India and the Life of Jethi Essay The birth of a girl child ‘Jethi’ was not a happy moment for the family. Her grandparents and father were very disappointed by her birth and they absolutely hated her because they were expecting a boy. Only her mother loved her because she had seen the same things in her childhood. She made every possible attempt to take time for her daughter and feed her. But, her mother-in-law made her busier in her work so that she could not make time for Jethi. Even if Jethi was crying, no one made any attempt to see what she required and why was she crying. It was only after her mother had completed her work that she could feed her and gave her time. This excessive love given to Jethi was not bearable for her father and she would beat her mother without any reason. So, the life of Jethi’s mother is a highlight of the life of a woman in the 19th century. As she grew up and became about 3 years old, she started running about and also talks a bit in her childish manner. Whenever his father would play with her brother, she would run to her father to express her love for him, but he would scold her instead and tell her to go away. Her grandmother would push her back whenever Jethi even came closer to her. Jethi would feel extremely hurt and cry for a very long time without receiving any sort of consolation from anyone. The small child, even after receiving such an improper behaviour from had a lot of love and respect for her family. By, the age of 7, Jethi was forced to help her mother around in the family chores and learn how to cook food, clean the house and serve the members of the family as it would help her to adjust to the needs of her in-laws after her marriage. She had to get up at 5am in the morning, complete all the tiring works and go to bed at about 12 AM at night. She was not allowed to sleep in between the daytime. She was made to work very hard and when she questioned her parents on this, they would tell her that she would lead a tougher life after marriage, which would install a fear into her minds regarding marriage. At the age of 12, Jethi was married to a 33 year old man who was a father of 3 and whose wife had passed away. She was not aware of what was happening in her life. All the while she had to cover her face. She had to follow the religious customs and traditions that were prevalent during marriage. She didn’t even see the face of the person with whom she was married. Since, her parents were poor and had the burden of her 6 brothers and sisters, they married her to the person because of which they didn’t have to pay dowry. Suddenly from a 12 year old little girl, she became the mother of 3 children. After marriage, her life had become worse than before. She had to work hard alone in performing the household works. Get up early, work hard to fulfil the demands of her in-laws, have food after everyone has, take care of 3 children, and sleep late at night after everyone in the house has slept; this was the daily life of a tender age of 12 years. As time passed by, she turned 18. But, time had become worse and worse. She was already the mother of 3 and now she was the mother of 3 more. She had to face the criticism of giving birth to two daughters out of 3 children; she had no option but to keep quiet. She had the same love and affection for all the three children but she had to keep to the differences present in the society between boys and girls. In her house, the boys were given more rights than the girls and she had to quietly watch everything going on. Life had planned many more challenges for her. .u670923a3c677abba219f4c1230c28db4 , .u670923a3c677abba219f4c1230c28db4 .postImageUrl , .u670923a3c677abba219f4c1230c28db4 .centered-text-area { min-height: 80px; position: relative; } .u670923a3c677abba219f4c1230c28db4 , .u670923a3c677abba219f4c1230c28db4:hover , .u670923a3c677abba219f4c1230c28db4:visited , .u670923a3c677abba219f4c1230c28db4:active { border:0!important; } .u670923a3c677abba219f4c1230c28db4 .clearfix:after { content: ""; display: table; clear: both; } .u670923a3c677abba219f4c1230c28db4 { display: block; transition: background-color 250ms; webkit-transition: background-color 250ms; width: 100%; opacity: 1; transition: opacity 250ms; webkit-transition: opacity 250ms; background-color: #95A5A6; } .u670923a3c677abba219f4c1230c28db4:active , .u670923a3c677abba219f4c1230c28db4:hover { opacity: 1; transition: opacity 250ms; webkit-transition: opacity 250ms; background-color: #2C3E50; } .u670923a3c677abba219f4c1230c28db4 .centered-text-area { width: 100%; position: relative ; } .u670923a3c677abba219f4c1230c28db4 .ctaText { border-bottom: 0 solid #fff; color: #2980B9; font-size: 16px; font-weight: bold; margin: 0; padding: 0; text-decoration: underline; } .u670923a3c677abba219f4c1230c28db4 .postTitle { color: #FFFFFF; font-size: 16px; font-weight: 600; margin: 0; padding: 0; width: 100%; } .u670923a3c677abba219f4c1230c28db4 .ctaButton { background-color: #7F8C8D!important; color: #2980B9; border: none; border-radius: 3px; box-shadow: none; font-size: 14px; font-weight: bold; line-height: 26px; moz-border-radius: 3px; text-align: center; text-decoration: none; text-shadow: none; width: 80px; min-height: 80px; background: url(https://artscolumbia.org/wp-content/plugins/intelly-related-posts/assets/images/simple-arrow.png)no-repeat; position: absolute; right: 0; top: 0; } .u670923a3c677abba219f4c1230c28db4:hover .ctaButton { background-color: #34495E!important; } .u670923a3c677abba219f4c1230c28db4 .centered-text { display: table; height: 80px; padding-left : 18px; top: 0; } .u670923a3c677abba219f4c1230c28db4 .u670923a3c677abba219f4c1230c28db4-content { display: table-cell; margin: 0; padding: 0; padding-right: 108px; position: relative; vertical-align: middle; width: 100%; } .u670923a3c677abba219f4c1230c28db4:after { content: ""; display: block; clear: both; } READ: The Road Not Taken Vs. Mother To Son EssayHer husband expired when she was only 20. At this small age, she was made a widow. A widow is considered to be the most impure thing in Hindu culture. She has to wear just a white saree without any jewellery and ornaments. She was not supposed to attend any sort of cultural or religious or any sort of function. She has to sleep on the floor on a mat, things that she eats is also restricted to very little, she has to depend on someone else for her children’s needs, she had to compromise on everything because she was dependent on someone else. She could not fulfil her own needs. Jethi had to face the similar consequences. Her life had become very miserable. Jethi’s parents were unwilling to accept her back as they thought that she will bring her bad fate to their house also. Jethi very often thought of committing suicide but she had the responsibility of 6 children. After many years, when her children were getting married, she could not attend the functions or perform any sort of task.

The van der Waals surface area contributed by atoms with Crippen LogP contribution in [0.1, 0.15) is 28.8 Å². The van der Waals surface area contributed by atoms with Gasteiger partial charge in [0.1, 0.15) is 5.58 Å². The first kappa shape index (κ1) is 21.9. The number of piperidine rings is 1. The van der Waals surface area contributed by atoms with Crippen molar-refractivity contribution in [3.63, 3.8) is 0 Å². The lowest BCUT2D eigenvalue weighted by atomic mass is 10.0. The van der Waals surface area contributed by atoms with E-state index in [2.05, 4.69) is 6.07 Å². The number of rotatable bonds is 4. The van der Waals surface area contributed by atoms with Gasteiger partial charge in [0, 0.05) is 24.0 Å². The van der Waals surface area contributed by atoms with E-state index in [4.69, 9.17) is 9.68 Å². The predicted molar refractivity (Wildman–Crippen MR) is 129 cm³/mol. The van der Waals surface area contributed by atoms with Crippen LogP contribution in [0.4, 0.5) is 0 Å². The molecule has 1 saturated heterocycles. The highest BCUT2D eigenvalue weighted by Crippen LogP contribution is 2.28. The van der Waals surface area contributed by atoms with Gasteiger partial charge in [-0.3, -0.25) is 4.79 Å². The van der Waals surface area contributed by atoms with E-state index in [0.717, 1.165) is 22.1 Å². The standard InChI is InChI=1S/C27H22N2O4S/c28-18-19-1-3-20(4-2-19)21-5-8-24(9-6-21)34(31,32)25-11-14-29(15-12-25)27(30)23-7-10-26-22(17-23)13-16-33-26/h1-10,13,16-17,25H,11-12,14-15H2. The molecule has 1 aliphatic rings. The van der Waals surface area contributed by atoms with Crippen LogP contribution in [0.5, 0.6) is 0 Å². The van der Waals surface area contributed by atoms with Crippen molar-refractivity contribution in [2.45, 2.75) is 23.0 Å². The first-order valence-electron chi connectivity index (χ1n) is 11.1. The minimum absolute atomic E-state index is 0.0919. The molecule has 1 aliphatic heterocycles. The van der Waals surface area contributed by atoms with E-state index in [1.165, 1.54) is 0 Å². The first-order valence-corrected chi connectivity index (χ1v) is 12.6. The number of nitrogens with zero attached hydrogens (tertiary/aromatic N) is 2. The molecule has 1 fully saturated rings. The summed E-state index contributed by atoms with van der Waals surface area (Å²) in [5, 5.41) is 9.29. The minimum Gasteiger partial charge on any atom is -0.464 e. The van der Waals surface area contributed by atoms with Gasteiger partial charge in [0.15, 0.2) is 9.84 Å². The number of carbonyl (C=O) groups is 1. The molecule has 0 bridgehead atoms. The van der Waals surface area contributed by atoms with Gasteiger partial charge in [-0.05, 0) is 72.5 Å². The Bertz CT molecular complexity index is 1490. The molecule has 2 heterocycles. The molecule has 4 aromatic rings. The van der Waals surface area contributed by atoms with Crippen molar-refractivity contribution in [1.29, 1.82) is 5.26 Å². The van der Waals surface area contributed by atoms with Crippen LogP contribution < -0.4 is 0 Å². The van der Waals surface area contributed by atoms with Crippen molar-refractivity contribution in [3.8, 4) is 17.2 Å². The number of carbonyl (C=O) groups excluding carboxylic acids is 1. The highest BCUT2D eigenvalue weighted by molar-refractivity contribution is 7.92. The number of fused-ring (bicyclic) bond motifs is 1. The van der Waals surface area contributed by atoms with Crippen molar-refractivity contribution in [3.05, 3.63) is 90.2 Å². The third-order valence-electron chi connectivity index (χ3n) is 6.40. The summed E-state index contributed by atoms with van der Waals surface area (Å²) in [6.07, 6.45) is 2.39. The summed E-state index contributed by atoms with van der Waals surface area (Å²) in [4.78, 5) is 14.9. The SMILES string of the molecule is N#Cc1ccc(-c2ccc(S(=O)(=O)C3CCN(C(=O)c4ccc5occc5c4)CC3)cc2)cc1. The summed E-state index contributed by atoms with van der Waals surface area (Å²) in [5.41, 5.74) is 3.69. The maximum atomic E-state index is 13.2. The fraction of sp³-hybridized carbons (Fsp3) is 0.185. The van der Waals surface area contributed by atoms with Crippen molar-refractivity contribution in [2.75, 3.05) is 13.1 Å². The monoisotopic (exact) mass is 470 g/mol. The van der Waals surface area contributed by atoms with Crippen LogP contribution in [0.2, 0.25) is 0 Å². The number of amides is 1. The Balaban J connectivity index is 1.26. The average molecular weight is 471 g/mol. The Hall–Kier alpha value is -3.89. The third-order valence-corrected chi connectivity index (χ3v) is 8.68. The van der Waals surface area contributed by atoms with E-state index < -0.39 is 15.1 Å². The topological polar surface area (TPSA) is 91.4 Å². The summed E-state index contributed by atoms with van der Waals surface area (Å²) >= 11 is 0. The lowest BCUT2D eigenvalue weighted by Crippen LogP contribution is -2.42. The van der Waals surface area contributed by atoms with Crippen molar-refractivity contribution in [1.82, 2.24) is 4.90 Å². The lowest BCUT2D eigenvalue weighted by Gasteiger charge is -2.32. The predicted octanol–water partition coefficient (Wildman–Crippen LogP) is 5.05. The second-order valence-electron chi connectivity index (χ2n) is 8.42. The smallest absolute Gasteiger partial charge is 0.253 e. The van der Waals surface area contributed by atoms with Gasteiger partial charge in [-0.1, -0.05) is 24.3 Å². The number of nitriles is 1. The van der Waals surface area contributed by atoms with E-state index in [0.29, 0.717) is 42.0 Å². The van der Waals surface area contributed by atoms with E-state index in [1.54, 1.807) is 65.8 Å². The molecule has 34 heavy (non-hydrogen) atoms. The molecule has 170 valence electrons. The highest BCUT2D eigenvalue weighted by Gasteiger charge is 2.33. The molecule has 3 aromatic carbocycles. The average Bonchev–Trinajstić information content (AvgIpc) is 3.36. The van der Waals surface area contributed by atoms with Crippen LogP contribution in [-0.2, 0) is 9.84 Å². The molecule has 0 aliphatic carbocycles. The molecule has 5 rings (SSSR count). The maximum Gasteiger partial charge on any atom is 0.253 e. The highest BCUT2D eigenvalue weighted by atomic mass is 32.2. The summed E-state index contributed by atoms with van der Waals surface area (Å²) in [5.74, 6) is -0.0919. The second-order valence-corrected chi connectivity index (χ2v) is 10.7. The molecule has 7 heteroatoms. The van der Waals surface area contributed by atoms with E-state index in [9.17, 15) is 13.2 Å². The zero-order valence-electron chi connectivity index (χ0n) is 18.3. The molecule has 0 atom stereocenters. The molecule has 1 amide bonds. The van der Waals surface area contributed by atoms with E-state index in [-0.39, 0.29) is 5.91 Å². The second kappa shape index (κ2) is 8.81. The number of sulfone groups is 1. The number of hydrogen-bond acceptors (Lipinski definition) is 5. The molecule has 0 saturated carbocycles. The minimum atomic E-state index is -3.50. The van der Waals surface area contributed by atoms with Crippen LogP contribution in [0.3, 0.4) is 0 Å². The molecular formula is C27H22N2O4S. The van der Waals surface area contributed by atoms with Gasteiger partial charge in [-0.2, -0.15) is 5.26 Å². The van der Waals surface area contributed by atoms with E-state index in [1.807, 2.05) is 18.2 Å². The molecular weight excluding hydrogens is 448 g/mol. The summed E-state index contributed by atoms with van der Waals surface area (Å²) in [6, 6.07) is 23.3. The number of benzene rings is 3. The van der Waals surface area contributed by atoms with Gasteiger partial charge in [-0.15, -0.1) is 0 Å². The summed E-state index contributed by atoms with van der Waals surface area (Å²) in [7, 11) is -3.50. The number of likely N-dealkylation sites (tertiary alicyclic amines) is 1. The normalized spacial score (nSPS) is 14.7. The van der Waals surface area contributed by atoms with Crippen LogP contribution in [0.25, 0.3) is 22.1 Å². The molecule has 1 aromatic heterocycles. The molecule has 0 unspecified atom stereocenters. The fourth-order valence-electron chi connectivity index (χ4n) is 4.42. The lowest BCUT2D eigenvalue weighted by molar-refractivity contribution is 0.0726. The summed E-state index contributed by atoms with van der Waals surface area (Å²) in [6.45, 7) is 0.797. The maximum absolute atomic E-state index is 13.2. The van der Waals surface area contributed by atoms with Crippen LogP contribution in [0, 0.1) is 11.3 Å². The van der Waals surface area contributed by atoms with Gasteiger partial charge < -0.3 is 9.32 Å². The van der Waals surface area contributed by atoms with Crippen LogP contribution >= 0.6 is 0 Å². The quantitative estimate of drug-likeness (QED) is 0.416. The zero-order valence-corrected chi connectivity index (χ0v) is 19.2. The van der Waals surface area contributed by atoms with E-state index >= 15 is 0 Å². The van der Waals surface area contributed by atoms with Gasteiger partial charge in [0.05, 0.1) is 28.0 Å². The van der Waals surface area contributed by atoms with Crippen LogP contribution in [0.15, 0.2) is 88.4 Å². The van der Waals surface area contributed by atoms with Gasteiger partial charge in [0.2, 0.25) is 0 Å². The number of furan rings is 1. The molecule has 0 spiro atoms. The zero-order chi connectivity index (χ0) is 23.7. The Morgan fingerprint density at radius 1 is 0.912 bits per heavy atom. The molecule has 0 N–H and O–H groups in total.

Tuesday, December 3, 2019